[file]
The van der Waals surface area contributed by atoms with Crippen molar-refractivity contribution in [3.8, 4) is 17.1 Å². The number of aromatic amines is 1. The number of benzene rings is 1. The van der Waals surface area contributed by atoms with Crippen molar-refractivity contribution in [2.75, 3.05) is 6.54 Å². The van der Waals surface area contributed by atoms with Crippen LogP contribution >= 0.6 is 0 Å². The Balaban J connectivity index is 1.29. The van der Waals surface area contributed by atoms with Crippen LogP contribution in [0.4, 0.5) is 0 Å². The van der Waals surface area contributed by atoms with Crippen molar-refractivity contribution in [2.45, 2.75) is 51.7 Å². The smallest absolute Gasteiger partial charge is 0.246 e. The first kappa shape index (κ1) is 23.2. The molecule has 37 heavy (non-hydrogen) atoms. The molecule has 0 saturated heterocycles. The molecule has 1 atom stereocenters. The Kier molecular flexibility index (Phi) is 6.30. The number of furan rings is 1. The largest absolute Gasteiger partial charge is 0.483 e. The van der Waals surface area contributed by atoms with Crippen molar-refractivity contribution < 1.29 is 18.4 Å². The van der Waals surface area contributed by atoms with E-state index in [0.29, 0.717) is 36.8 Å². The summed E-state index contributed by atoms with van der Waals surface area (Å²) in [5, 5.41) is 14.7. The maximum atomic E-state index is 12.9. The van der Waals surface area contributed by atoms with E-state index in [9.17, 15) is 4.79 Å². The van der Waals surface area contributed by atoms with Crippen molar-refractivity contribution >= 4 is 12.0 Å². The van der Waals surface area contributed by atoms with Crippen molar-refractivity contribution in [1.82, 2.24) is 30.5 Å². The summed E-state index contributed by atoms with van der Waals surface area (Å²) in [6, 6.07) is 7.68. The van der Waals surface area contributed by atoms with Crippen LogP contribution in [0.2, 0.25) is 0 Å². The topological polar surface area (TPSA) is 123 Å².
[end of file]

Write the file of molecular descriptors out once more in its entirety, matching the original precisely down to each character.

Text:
The van der Waals surface area contributed by atoms with Crippen molar-refractivity contribution in [3.8, 4) is 17.1 Å². The number of aromatic amines is 1. The number of benzene rings is 1. The van der Waals surface area contributed by atoms with Crippen molar-refractivity contribution in [2.75, 3.05) is 6.54 Å². The van der Waals surface area contributed by atoms with Crippen LogP contribution >= 0.6 is 0 Å². The Balaban J connectivity index is 1.29. The van der Waals surface area contributed by atoms with Crippen LogP contribution in [0.4, 0.5) is 0 Å². The van der Waals surface area contributed by atoms with Crippen molar-refractivity contribution in [2.45, 2.75) is 51.7 Å². The smallest absolute Gasteiger partial charge is 0.246 e. The first kappa shape index (κ1) is 23.2. The molecule has 37 heavy (non-hydrogen) atoms. The molecule has 0 saturated heterocycles. The molecule has 1 atom stereocenters. The Kier molecular flexibility index (Phi) is 6.30. The number of furan rings is 1. The largest absolute Gasteiger partial charge is 0.483 e. The van der Waals surface area contributed by atoms with Crippen molar-refractivity contribution < 1.29 is 18.4 Å². The van der Waals surface area contributed by atoms with E-state index in [0.29, 0.717) is 36.8 Å². The summed E-state index contributed by atoms with van der Waals surface area (Å²) in [5, 5.41) is 14.7. The maximum atomic E-state index is 12.9. The van der Waals surface area contributed by atoms with E-state index in [9.17, 15) is 4.79 Å². The van der Waals surface area contributed by atoms with Crippen molar-refractivity contribution >= 4 is 12.0 Å². The van der Waals surface area contributed by atoms with Crippen molar-refractivity contribution in [1.82, 2.24) is 30.5 Å². The summed E-state index contributed by atoms with van der Waals surface area (Å²) in [6, 6.07) is 7.68. The van der Waals surface area contributed by atoms with Crippen LogP contribution in [0.2, 0.25) is 0 Å². The topological polar surface area (TPSA) is 123 Å².